Attendees at our information session on 6 September got some top tips from representatives of GMAT and LSE Graduate Admissions on the essential elements of a successful application process. Here are our top five takeaways from the evening. You can also watch the full recording of the panel below.
1. Understand the GMAT before you go and choose your target score
- The GMAT isn’t an IQ test. Scores are directly related to the amount of time and energy you invest in preparing for it. There are plenty of preparation books and service out there and GMAT offers two free preparation exam downloads so you can do a trial run at home before the real thing.
- The exam is comprised of four sections and is computer adaptive. That means each section begins with a question of medium difficulty and, depending on whether you answer it right or wrong, will either increase or decrease in difficulty with each successive question. Remember with the GMAT that it’s always better to make an informed guess on questions than to leave them blank. All unanswered questions will be marked as incorrect and will lower your score.
- Did you know you can now choose the order in which you take each section of the exam? To take advantage of this new feature, know your strengths. Some people may choose to start with their challenge section while their brain is fresh, others may want to use their easier section as a warm-up. Decide before the exam what your strategy will be.
- After you complete the test, you will immediately see your score for three of the four sections (excluding analytical writing). You then have two minutes to decide if you want to keep that score or cancel it and opt to retake the exam again. Have a target score in mind before you arrive so you don’t have to calculate it on the spot and make a quick decision. If you’re feeling indecisive you can also cancel your score within 72 hours for a $25 fee.
2. Stay calm if your GMAT score is lower than you wanted
Lucky for you- you can retake it! Additional preparation can do a lot to raise a GMAT score and you can request an enhanced score report to help you as you revise. This detailed analysis of your performance shows not only which questions you got wrong but the amount of time you spent on each section.
You can take the GMAT up to 5 times in a 12 month period and scores are valid for 5 years. But please don’t torture yourself. If you’re struggling, keep in mind that the GMAT is just one element of your application. LSE Admissions Selectors look at applications holistically and weigh up everything you might bring to the table in one of our programmes. We know you’re more than a number!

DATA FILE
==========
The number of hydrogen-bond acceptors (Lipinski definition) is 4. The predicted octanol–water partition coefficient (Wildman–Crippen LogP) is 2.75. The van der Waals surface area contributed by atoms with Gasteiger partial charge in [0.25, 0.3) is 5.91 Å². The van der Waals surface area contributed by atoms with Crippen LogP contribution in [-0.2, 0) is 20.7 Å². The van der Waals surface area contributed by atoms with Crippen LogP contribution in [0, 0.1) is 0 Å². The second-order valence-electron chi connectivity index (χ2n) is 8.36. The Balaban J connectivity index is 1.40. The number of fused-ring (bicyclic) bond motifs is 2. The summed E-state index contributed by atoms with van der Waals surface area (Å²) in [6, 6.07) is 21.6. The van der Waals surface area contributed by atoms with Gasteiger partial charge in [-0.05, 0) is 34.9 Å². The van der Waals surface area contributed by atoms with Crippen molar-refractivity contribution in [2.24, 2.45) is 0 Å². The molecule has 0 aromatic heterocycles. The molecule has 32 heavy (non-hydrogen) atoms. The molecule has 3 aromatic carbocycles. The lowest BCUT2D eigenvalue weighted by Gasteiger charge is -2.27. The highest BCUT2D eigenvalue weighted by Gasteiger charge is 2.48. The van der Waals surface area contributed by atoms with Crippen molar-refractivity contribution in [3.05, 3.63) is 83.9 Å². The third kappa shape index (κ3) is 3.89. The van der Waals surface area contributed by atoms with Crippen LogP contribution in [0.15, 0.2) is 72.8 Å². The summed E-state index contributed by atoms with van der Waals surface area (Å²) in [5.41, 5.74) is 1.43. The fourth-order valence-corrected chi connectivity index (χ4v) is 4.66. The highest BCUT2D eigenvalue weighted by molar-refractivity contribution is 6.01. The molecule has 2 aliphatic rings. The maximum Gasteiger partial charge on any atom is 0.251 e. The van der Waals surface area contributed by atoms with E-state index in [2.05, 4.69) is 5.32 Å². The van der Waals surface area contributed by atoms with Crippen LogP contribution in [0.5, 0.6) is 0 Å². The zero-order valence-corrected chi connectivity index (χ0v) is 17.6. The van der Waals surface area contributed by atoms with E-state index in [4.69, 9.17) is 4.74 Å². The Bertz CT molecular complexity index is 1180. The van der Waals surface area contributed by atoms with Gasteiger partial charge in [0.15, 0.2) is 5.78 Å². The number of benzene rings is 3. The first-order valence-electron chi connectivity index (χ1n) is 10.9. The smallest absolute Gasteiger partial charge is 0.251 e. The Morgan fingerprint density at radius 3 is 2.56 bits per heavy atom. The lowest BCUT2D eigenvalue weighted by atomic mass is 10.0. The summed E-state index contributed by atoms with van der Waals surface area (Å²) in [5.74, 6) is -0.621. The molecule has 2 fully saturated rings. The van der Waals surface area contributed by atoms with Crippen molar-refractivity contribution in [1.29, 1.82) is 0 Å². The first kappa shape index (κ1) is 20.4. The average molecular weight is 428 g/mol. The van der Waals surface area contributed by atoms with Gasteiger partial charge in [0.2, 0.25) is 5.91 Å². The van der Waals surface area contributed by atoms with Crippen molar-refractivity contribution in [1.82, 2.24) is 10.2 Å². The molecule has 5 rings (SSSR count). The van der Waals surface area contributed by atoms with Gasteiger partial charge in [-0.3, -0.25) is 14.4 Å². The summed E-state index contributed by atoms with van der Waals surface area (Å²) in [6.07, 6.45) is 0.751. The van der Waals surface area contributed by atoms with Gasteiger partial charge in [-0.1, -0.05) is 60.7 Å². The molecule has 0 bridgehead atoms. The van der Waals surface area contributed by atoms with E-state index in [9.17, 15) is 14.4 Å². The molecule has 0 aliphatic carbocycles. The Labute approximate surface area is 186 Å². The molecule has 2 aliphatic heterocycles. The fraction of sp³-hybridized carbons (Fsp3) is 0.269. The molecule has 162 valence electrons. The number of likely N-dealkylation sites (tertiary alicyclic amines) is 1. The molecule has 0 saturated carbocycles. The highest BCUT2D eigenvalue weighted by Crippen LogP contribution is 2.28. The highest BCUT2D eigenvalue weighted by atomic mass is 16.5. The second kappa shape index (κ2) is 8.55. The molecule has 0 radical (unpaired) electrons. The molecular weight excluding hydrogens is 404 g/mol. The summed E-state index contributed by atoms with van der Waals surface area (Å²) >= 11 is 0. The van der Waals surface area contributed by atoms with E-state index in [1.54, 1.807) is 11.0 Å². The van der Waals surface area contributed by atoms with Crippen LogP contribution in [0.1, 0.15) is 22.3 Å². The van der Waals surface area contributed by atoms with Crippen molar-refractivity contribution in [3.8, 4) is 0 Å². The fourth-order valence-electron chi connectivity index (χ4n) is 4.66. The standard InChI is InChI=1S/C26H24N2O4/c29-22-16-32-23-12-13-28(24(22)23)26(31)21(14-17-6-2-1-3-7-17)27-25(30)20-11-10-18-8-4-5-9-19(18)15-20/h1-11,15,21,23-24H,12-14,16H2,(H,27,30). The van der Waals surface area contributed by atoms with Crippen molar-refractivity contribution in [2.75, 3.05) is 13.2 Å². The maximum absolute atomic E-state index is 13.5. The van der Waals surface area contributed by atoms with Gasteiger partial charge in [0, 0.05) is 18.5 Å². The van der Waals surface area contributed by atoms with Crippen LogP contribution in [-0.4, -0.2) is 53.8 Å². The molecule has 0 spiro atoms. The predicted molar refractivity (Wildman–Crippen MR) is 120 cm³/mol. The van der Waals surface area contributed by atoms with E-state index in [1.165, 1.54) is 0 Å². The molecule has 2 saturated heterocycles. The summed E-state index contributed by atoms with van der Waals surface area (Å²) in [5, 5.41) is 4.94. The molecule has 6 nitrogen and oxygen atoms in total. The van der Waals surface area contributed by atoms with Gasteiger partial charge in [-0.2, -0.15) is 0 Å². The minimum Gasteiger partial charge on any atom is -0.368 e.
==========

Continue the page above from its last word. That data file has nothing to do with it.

3. Don’t curb your enthusiasm on the personal statement
LSE Graduate Admissions Selector Kate Smith-Crallan reads thousands of personal statements every year and she says the ones that stand out are those where the reader has clearly done their research before selecting a programme and can’t wait to tell the world why they want to embark on their course. She can spot a generic, recycled statement a mile away! Just make sure your enthusiasm fits in the 1,000-1,500-word range.
“The best personal statements I read are personal statements where I can tell the person is super interested in their program. They’ve done their reading and their enthusiasm is infectious. You get excited about them coming to the school because you just know they are going to be a great element in that cohort.” Kate Smith-Crallan, LSE Graduate Admissions Selector
4. Send your application materials to your references beforehand
We completely understand that your ties to your previous university degree may feel a little tenuous three or four years after graduation, but LSE strongly values academic references (and may require them if you graduated less than five years ago) so don’t be afraid to reach out. It’s in your best interest to give your references a little push in the right direction. Remind them who you are, ask if they are willing to serve as a reference (academic or professional), and send them your full application materials. These materials will give them some much needed insight into who you are today and help them to write the best reference to achieve your goals.
5. Apply early
Candidates for LSE Department of Management programmes are selected on a rolling basis. That means there’s no strict deadline for application and when we’ve had the applications of enough promising, talented students cross our desks to fill a programme, we close it until the next year. Last year some applications closed as early as February, others as late as June, so your best bet is to get your name in the ring before the rush of the masses. Not to mention it showcases your great planning and organisational skills.
Liz Griffith, Department of Management
Rasmus Buchholz, GMAT
Kate Smith-Crallan, LSE Graduate Admissions Selector
2:09- Why study management at LSE?
5:56- Our Master’s programmes
12:32- All about the GMAT
25:40- What makes a successful LSE application
26:50- Personal statement dos and don’ts
29:50- CV and work experience tips
43:00- Question & Answer session
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